Photo: private.

Dr. Melani Barlai (University of Andrássy, Budapest)

The Danube School 2019 is a great opportunity for students of the Danube Region to discuss about different political, social and cultural issues and interact during the workshops with experts. I hope that young participants will be encouraged to share their views on “Cultural Diversity and Identity in the Danube Region”. I wish our students a great time in Ulm and Neu-Ulm, good debates and interesting talks!

Melani Barlai is co-founder and coordinator of the Hungarian online voting advice tool “Vokskabin” which helps voters to decide how to vote in local, parliamentary and European elections. She currently works at netPOL (Network Political Communication), an international academic political communications network. Together with political scientists and activists she founded the NGO Unhack Democracy Europe (Unhack Democracy Europe) which aim is to uncover voting irregularities in Hungary. Her research topics are: Hungarian Politics, Voting Advice Applications, Right-wing extremism in Hungary. More about Dr. Melani Barlai.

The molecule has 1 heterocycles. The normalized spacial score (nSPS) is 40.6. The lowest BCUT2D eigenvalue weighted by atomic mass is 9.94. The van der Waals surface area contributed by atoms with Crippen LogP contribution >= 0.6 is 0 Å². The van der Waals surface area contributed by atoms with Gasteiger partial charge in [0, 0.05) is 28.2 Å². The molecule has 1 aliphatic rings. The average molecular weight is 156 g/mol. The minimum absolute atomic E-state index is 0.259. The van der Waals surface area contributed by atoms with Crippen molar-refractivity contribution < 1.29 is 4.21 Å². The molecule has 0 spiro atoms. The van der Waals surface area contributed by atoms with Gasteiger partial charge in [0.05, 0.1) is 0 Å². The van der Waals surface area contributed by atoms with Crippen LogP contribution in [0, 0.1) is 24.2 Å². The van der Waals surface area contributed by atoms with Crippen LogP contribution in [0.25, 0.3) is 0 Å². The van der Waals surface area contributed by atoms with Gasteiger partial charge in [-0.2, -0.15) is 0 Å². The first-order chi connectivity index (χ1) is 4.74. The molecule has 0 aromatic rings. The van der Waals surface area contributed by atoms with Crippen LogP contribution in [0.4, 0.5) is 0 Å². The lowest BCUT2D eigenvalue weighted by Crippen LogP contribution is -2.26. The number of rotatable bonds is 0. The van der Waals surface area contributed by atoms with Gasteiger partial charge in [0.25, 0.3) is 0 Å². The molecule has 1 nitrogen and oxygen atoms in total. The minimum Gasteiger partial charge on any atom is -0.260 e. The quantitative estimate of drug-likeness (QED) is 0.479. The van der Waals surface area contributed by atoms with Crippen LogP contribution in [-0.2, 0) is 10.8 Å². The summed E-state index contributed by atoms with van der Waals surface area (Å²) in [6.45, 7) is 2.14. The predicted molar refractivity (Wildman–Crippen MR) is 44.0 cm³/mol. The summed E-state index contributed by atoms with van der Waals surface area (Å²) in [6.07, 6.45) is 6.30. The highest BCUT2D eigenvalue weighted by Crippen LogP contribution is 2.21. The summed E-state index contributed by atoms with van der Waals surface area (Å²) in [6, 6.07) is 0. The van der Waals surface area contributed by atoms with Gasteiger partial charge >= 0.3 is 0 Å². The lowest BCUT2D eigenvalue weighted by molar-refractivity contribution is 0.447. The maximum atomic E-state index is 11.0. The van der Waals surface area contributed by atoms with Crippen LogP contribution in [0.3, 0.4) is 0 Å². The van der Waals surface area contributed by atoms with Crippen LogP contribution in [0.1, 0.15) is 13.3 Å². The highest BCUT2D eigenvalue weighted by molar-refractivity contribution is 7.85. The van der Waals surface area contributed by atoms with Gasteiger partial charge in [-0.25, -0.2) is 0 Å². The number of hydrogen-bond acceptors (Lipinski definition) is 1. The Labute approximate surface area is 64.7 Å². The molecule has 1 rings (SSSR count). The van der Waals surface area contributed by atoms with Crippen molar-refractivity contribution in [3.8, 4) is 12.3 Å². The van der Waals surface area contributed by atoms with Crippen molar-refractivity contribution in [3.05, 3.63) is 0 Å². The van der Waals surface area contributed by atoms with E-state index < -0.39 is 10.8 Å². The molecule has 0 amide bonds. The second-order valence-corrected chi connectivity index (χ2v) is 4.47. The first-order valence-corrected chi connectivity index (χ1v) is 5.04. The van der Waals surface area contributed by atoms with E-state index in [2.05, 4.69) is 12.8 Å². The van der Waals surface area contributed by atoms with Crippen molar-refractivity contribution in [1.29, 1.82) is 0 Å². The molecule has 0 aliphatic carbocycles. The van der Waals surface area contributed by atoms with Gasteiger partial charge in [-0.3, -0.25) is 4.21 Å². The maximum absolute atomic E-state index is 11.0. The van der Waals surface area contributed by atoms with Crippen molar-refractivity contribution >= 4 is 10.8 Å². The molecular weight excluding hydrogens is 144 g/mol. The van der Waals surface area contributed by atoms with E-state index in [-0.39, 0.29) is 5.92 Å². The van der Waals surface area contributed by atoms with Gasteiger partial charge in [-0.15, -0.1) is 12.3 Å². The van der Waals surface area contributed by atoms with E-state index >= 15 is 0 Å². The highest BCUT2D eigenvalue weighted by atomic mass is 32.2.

Prof. Dr. Julia Kormann (University of Applied Sciences, Neu-Ulm)

My mother taught me the rhymes she knew from her childhood which her mother knew from her childhood: „Brigach und Breg bringen die Donau zuweg“, „Iller, Lech, Isar, Inn, fließen rechts zur Donau hin“, „Altmühl, Wörnitz, Naab und Regen kommen ihr von links entgegen.“ These rhymes help children memorize the origins of the danube river and its tributaries in Bavaria which cause this river to grow and prosper. Not included in these rhymes are all the tributaries of other countries, but implicitely included are the local antecedents to the larger identity of the river danube.

In times of digitalization and globalization our construction of the identity of the Danube stems from our collective understanding of the contributing tales, myths and stories, including their inherent values and virtues, as well as the stories yet untold. Surprisingly enough, the Blau – a must-see for tourists is the mystical Blautopf – is not included in these rhymes, even though it is the scene of a lot of myths and tales and instills the quest for the larger entity this mythical spot constitues for everyone who catches a glimpse of the dark blue water.